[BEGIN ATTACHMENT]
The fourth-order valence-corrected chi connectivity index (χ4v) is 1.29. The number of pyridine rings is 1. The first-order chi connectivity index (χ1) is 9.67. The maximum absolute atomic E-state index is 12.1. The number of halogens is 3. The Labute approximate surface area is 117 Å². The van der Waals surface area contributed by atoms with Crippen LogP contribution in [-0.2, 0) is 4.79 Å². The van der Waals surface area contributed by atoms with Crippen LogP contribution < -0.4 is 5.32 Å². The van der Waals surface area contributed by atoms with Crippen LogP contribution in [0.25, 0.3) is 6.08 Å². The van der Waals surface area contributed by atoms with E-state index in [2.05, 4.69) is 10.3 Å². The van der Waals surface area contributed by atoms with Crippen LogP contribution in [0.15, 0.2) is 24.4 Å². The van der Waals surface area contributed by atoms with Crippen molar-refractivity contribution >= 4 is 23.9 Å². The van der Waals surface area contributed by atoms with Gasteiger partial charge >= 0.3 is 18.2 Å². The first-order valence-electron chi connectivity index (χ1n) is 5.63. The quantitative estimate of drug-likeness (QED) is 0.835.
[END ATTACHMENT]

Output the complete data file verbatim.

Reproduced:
The fourth-order valence-corrected chi connectivity index (χ4v) is 1.29. The number of pyridine rings is 1. The first-order chi connectivity index (χ1) is 9.67. The maximum absolute atomic E-state index is 12.1. The number of halogens is 3. The Labute approximate surface area is 117 Å². The van der Waals surface area contributed by atoms with Crippen LogP contribution in [-0.2, 0) is 4.79 Å². The van der Waals surface area contributed by atoms with Crippen LogP contribution < -0.4 is 5.32 Å². The van der Waals surface area contributed by atoms with Crippen LogP contribution in [0.25, 0.3) is 6.08 Å². The van der Waals surface area contributed by atoms with E-state index in [2.05, 4.69) is 10.3 Å². The van der Waals surface area contributed by atoms with Crippen LogP contribution in [0.15, 0.2) is 24.4 Å². The van der Waals surface area contributed by atoms with Crippen molar-refractivity contribution >= 4 is 23.9 Å². The van der Waals surface area contributed by atoms with Gasteiger partial charge >= 0.3 is 18.2 Å². The first-order valence-electron chi connectivity index (χ1n) is 5.63. The quantitative estimate of drug-likeness (QED) is 0.835.